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the spur into my mule, and with one terrific leap we pass through unscathed. The demons gave chase, but borne on the wings of fear we soon reached the other side of the earth. Here everything appears strange; my mule has but two legs, and wears boots and spurs; I have four legs, and a pair of enormous ears; I am led up to a block and mounted by his muleship, who, after lighting his cigar, applies his spurs; I determined to reach the other side by recrossing his “Satanic majestie's” dominions, and after passing through the same horrifying scene, regained the starting point. I remounted my mule, which now seemed to have the usual number of legs, and after crossing sloughs and climbing mountains, we came to a precipice which he refused to descend. After repeated applications of the spur, he reared and plunged, and as he reached the brink of the precipice he settled back, and I passed over his head ; in passing over I caught hold of his ears, which, pulling out, I was precipitated into the abyss below. The concussion awoke me, and I found that I had fallen from my trunk, and was grasping tightly the bottoms of the legs of my pantaloons.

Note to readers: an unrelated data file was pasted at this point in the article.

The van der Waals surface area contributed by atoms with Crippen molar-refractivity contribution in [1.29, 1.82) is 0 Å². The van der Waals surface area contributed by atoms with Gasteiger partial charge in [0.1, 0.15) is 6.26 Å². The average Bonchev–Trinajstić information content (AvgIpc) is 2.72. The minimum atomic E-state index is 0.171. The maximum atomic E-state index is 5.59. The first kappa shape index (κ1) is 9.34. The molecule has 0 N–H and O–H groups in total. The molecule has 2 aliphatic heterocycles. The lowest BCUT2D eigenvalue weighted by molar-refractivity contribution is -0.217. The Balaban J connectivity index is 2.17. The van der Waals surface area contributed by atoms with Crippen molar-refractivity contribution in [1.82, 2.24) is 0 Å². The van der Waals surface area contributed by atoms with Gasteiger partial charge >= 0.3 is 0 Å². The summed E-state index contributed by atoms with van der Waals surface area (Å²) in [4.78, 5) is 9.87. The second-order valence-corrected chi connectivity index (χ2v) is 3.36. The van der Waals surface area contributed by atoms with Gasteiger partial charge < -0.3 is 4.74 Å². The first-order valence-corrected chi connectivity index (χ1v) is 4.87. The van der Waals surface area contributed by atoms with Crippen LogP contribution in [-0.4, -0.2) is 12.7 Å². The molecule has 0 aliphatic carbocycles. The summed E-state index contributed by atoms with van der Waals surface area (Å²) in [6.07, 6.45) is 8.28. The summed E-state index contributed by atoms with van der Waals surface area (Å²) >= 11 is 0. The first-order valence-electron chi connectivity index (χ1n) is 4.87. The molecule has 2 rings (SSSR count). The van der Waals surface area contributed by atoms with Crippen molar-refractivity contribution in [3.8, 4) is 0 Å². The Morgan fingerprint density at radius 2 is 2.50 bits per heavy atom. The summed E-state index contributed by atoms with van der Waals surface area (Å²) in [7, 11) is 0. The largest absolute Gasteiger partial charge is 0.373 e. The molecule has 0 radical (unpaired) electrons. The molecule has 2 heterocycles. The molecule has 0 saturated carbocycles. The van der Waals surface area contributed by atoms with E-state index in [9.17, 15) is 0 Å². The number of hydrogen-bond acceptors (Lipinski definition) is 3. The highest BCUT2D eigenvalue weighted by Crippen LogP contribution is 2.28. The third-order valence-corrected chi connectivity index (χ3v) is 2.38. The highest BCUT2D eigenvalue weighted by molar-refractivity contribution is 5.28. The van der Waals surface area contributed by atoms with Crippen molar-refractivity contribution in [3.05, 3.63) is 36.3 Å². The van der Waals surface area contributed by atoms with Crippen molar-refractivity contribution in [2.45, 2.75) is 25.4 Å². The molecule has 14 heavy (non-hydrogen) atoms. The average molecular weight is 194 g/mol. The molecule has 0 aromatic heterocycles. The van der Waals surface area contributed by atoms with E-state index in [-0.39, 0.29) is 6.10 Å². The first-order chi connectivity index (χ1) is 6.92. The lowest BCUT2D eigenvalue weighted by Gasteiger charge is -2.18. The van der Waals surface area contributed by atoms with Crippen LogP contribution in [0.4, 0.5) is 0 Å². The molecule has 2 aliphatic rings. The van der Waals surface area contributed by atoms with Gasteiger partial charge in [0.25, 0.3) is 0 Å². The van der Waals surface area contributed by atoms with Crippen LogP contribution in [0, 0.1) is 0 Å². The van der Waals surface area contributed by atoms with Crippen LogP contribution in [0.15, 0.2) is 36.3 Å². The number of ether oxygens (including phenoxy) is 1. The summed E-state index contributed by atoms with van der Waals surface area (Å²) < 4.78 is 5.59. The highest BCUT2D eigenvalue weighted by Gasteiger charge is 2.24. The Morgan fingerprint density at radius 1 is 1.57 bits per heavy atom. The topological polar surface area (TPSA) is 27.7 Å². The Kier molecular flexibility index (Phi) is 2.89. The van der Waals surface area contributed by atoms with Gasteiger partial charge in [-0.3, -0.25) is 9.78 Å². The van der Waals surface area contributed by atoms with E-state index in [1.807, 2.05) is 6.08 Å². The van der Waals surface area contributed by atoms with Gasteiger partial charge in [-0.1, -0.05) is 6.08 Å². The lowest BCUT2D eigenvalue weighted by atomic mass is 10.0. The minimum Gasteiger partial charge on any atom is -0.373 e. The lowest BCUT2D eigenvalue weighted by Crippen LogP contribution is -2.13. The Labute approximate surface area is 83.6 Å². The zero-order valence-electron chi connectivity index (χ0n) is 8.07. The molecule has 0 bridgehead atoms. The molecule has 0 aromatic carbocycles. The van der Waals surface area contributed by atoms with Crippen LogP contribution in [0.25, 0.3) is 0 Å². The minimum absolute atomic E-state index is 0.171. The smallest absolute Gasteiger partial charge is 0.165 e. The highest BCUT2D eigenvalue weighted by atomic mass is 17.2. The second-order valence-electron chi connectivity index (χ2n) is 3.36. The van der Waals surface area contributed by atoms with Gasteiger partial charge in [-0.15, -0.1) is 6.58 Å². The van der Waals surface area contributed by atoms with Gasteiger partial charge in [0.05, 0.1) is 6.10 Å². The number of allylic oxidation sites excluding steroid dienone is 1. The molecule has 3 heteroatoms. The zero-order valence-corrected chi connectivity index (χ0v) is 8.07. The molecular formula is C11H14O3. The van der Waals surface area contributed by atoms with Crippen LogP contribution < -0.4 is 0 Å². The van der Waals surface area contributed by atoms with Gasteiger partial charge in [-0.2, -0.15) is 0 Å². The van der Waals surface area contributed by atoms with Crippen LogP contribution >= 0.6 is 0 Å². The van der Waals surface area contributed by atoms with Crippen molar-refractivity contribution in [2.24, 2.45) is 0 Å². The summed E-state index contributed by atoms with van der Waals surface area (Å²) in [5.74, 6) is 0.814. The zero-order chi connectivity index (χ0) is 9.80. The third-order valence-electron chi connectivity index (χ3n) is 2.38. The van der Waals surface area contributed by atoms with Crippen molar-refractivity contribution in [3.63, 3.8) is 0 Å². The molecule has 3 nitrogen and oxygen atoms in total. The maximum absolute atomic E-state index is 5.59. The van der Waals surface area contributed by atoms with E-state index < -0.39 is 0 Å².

In the morning we had the satisfaction of learning that our mules had strayed, and were detained until 10 o'clock. We reached Gorgona at 4 P.M. As we were entering the town, we met a funeral procession headed by a fife and drum; the corpse borne on a bier with face uncovered, (coffins are not used, the mother of deceased standing in the door of her dwelling, uttering the most heart-rending exclamations. The whole was accompanied by the uncouth sound of a piece of old iron hanging in the church door, serving as a bell, and at this particular time undergoing a severe castigation. Towards evening, another corpse was borne along with the same accompaniments. The deceased was a small child; its head was decorated with flowers, its face uncovered, looking the very personation of sleeping in